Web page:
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Review: Tom’s Midnight Garden

Looking for a special and screen-free summer afternoon the kids will love? Take 'em to this charming and emotive midsummer ballet based on a children's classic.

Summer holidays are made for outdoor performances, as are Sussex’s green spaces. Local dance company Frankly Speaking Productions are taking their midsummer ballet Tom’s Midnight Garden around some of the county’s prettiest gardens and parks, with tickets still available for the next scheduled stops at Crawley’s Worth Park, Goffs Park and Tilgate Park, before crossing the border into Surrey.

At just an hour long, the performance is perfect for even very young children with limited attention spans. We packed a picnic for the performance at Lewes’ Southover Grange Gardens and settled ourselves onto a blanket. There was enough space for everybody to socially distance should they want to, and perhaps more pressingly, for restless littlies to run around if the effort of sitting for an hour got too much for them.

Based on the classic novel by Philippa Pearce, widely regarded as one of the greatest works of children’s literature, Tom’s Midnight Garden tells the story of a young boy who is sent to quarantine at his aunt and uncle’s flat for the summer. Bored and lonely, Tom hears the grandfather clock strike at midnight but counts 13 strikes – and the adventure begins.

It’s a complex plot to convey in an hour, but the friendship between Tom and young Hatty, struck up in the mysterious garden he discovers, is beautifully expressed through dance and limited dialogue. The set is compact but magical, and this being an outdoor performance, may feature unexpected additions like the butterflies we saw fluttering past. Children, including my own, were entranced by the dancing and I saw several toddlers happily trying out their own moves to the lovely classical score.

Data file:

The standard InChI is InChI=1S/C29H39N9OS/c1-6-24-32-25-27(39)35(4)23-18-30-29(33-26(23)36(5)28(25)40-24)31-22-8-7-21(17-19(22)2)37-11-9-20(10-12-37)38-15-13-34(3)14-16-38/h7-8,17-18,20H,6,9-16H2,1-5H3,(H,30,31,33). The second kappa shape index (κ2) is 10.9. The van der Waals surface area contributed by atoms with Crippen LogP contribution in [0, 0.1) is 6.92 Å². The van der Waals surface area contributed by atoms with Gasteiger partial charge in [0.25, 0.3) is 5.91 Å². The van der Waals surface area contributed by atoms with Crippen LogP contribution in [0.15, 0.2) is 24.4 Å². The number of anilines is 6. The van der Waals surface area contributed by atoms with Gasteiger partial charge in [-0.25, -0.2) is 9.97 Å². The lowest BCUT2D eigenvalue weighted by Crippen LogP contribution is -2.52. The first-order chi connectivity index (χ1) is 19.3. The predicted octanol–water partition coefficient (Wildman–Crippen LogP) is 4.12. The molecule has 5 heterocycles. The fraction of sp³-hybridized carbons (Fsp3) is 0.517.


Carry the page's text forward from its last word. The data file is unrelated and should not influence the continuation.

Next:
Ultimately Tom’s Midnight Garden is about the passage of time and this is expressed extremely emotively. Hatty’s wedding to Barty was unmistakeably and joyfully conveyed and the ice skating scene brought Christmas-like nostalgia. I cried when an elderly Hatty revealed herself to be none other than the reclusive landlady living above Tom and his family and the true secret of the garden was revealed – it existed only in an old woman’s memory.

The best family entertainment speaks both to children and adults. For younger ones, the dancing is compelling and inspiring. For us less young ones, the themes explored will strike a chord. And for everybody, young and old, Tom’s Midnight Garden is a delightful way to enjoy a summer afternoon that will leave you with joyful memories.

Tom’s Midnight Garden: A Midsummer Ballet will be performed by Frankly Speaking Productions at Worth Park, Crawley on July 31, Goffs Park on August 1, Tilgate Park on August 2 and The Hannah Peschar Sculpture Garden, near Dorking on August 5.

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